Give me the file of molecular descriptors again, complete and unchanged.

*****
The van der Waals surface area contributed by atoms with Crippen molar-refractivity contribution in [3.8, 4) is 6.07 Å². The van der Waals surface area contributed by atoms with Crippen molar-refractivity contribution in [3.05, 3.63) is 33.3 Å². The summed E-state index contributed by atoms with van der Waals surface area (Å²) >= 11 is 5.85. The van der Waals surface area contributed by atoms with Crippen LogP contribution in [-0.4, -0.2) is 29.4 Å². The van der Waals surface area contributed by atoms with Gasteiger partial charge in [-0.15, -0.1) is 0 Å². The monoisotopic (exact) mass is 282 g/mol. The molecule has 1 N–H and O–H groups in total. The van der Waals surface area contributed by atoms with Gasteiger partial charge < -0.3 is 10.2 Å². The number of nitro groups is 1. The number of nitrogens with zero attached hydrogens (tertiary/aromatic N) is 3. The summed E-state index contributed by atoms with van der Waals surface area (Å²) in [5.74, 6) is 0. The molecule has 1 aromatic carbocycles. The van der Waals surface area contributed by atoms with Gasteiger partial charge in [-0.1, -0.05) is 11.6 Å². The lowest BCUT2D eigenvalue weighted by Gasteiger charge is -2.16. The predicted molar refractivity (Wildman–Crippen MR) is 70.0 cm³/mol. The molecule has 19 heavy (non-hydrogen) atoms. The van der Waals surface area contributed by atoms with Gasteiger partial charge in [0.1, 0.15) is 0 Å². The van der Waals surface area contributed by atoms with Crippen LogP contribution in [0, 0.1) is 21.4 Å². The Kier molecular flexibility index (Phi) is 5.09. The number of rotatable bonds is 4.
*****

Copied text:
The van der Waals surface area contributed by atoms with Crippen molar-refractivity contribution in [3.8, 4) is 6.07 Å². The van der Waals surface area contributed by atoms with Crippen molar-refractivity contribution in [3.05, 3.63) is 33.3 Å². The summed E-state index contributed by atoms with van der Waals surface area (Å²) >= 11 is 5.85. The van der Waals surface area contributed by atoms with Crippen LogP contribution in [-0.4, -0.2) is 29.4 Å². The van der Waals surface area contributed by atoms with Gasteiger partial charge in [-0.15, -0.1) is 0 Å². The monoisotopic (exact) mass is 282 g/mol. The molecule has 1 N–H and O–H groups in total. The van der Waals surface area contributed by atoms with Gasteiger partial charge < -0.3 is 10.2 Å². The number of nitro groups is 1. The number of nitrogens with zero attached hydrogens (tertiary/aromatic N) is 3. The summed E-state index contributed by atoms with van der Waals surface area (Å²) in [5.74, 6) is 0. The molecule has 1 aromatic carbocycles. The van der Waals surface area contributed by atoms with Gasteiger partial charge in [-0.1, -0.05) is 11.6 Å². The lowest BCUT2D eigenvalue weighted by Gasteiger charge is -2.16. The predicted molar refractivity (Wildman–Crippen MR) is 70.0 cm³/mol. The molecule has 19 heavy (non-hydrogen) atoms. The van der Waals surface area contributed by atoms with Gasteiger partial charge in [0.1, 0.15) is 0 Å². The van der Waals surface area contributed by atoms with Crippen LogP contribution in [0, 0.1) is 21.4 Å². The Kier molecular flexibility index (Phi) is 5.09. The number of rotatable bonds is 4.